Member Since: 28th Aug 2013
Aubrey Calderwood is managing director of leading fiscal incentives company, Gateley Capitus. He also previously ran the capital allowances practice of a ‘Big Four’ accountancy firm. He has a professional background in both taxation and property and has acted for some of the UK’s largest entities across a variety of sectors. Aubrey helps clients to understand, identify and claim the various fiscal tax incentives available for many forms of investment.
Managing Director Gateley Capitus
18th Sep 2013
The AIA is a complicated calculation and is dependent on a combination of factors including the beginning and end of your financial year and when the expenditure is actually incurred. So for example, if you have a December year end and incur all of your expenditure in Jan 2013, you will get the full £250k AIA. However, if your financial year is April 2012 to 31 March 2013 and you incur your expenditure in Jan 2013, you will get a hybrid rate AIA. You will not get a further £250k AIA in Jan - Dec 2014 unless you incur a further tranche of qualifying AIA expenditure in that year. BPRA's are only available for the refurbishment of existing buildings in qualifying disadvantaged areas so you would have to check if your building is in such an area first of all. It then has to be vacant for at least a year before incurring any expenditure on it. It has also has to meet other criteria before qualifying for the relief. E-mail if you require further detail. [email protected]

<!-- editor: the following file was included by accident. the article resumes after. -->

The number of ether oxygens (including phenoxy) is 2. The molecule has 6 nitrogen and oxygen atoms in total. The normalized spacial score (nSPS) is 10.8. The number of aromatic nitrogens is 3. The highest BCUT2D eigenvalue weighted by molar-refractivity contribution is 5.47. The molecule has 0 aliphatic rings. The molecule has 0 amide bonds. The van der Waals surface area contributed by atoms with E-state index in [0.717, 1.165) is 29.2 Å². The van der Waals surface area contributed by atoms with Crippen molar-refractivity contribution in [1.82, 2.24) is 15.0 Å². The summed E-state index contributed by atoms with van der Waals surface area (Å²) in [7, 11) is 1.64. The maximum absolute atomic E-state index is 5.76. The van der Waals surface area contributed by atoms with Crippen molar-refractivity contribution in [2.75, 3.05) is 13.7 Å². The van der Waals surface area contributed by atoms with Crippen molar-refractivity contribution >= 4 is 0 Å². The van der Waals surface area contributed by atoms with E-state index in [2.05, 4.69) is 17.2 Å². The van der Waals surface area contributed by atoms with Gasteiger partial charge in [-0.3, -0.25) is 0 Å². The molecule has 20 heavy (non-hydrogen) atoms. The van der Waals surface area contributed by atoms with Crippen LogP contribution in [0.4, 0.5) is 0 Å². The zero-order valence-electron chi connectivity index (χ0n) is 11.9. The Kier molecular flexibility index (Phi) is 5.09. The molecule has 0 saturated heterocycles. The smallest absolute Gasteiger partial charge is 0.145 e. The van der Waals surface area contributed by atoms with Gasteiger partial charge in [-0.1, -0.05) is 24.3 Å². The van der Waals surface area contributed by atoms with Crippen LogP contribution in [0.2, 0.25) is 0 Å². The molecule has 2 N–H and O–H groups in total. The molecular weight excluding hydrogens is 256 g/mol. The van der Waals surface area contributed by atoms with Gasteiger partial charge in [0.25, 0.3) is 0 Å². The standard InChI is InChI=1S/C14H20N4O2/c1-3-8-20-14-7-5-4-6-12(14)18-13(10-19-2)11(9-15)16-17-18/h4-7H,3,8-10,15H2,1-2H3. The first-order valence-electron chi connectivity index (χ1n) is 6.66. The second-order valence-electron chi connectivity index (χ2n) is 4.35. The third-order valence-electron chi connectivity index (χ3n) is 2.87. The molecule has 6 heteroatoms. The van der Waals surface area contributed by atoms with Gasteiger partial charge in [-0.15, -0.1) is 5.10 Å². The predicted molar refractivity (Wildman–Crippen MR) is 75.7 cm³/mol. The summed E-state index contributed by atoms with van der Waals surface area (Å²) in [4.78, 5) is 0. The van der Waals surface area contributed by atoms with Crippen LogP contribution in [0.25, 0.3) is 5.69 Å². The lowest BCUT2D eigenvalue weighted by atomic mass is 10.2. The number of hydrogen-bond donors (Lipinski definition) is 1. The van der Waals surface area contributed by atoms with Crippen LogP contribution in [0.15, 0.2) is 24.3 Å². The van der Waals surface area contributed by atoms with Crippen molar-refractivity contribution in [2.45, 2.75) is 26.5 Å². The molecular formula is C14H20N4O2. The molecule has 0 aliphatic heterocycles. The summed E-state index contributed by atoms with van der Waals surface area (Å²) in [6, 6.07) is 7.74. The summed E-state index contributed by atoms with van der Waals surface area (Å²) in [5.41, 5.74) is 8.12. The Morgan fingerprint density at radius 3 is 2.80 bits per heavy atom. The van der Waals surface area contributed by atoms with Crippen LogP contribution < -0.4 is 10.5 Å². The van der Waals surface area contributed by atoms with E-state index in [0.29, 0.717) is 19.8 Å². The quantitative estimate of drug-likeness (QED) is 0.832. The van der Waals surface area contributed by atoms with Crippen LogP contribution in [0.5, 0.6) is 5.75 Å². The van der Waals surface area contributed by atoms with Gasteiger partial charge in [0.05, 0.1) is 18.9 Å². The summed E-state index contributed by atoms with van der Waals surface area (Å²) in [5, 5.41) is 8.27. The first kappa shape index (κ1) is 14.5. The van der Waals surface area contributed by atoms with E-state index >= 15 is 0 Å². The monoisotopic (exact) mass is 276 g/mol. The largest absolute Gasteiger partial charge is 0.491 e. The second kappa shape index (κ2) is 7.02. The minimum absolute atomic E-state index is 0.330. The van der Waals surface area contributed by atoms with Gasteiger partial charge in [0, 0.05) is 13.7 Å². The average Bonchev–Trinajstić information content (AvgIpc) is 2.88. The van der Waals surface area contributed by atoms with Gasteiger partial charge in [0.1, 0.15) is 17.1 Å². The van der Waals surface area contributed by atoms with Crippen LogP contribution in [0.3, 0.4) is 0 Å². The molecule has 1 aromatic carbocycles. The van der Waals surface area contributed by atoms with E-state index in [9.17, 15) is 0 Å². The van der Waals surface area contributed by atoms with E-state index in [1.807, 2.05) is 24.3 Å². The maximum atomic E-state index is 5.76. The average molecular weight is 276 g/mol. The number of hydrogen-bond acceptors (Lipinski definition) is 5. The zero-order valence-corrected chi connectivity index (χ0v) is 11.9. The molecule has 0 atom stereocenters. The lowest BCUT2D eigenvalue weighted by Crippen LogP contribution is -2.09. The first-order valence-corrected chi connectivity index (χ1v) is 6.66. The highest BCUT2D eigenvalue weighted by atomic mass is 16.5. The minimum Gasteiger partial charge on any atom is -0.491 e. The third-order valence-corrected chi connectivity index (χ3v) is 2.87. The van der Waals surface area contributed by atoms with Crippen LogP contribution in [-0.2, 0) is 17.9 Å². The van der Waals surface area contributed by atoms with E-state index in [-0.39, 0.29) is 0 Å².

28th Aug 2013
Disclosure of Referral Fees to Client
I don't wish to comment on specific companies but as the MD of a company which has been specialising in this area for 16 years I have two observations to make.
Portal Tax Claims are but one of the legion of "new breed" capital allowances consultants that have come onto the scene in the last 2 or 3 years. By and large they are mainly from a financial services background used to selling financial products like mortgages, life assurance and PPI claims. They have excellent sales and marketing operations and we could learn a thing or two from them in that regard.
However, anecdotally, last year we were asked to comment on a capital allowances claim prepared by a "new breed" capital allowances firm by one of their unhappy clients. "New Breed" had claimed Integral Features for Lighting, Cold Water and Power. The client had bought the property in 2005. I will say no more about that - those who know will know.
“New Breed” generally offers attractive referral fees to accountants. The ICAEW at point 240.5 has this to say about referral fees - "
"Accepting such a referral fee or commission creates a self-interest threat to objectivity and professional competence and due care".
To safeguard against this threat they advise at point 240.7:
"Obtain advance agreement from the client for commission arrangements in connection with the sale by a third party of goods or services to the client"
I have no problem per se with referral fees. However, I wonder how many accountants who accept them actually disclose that they do to their clients?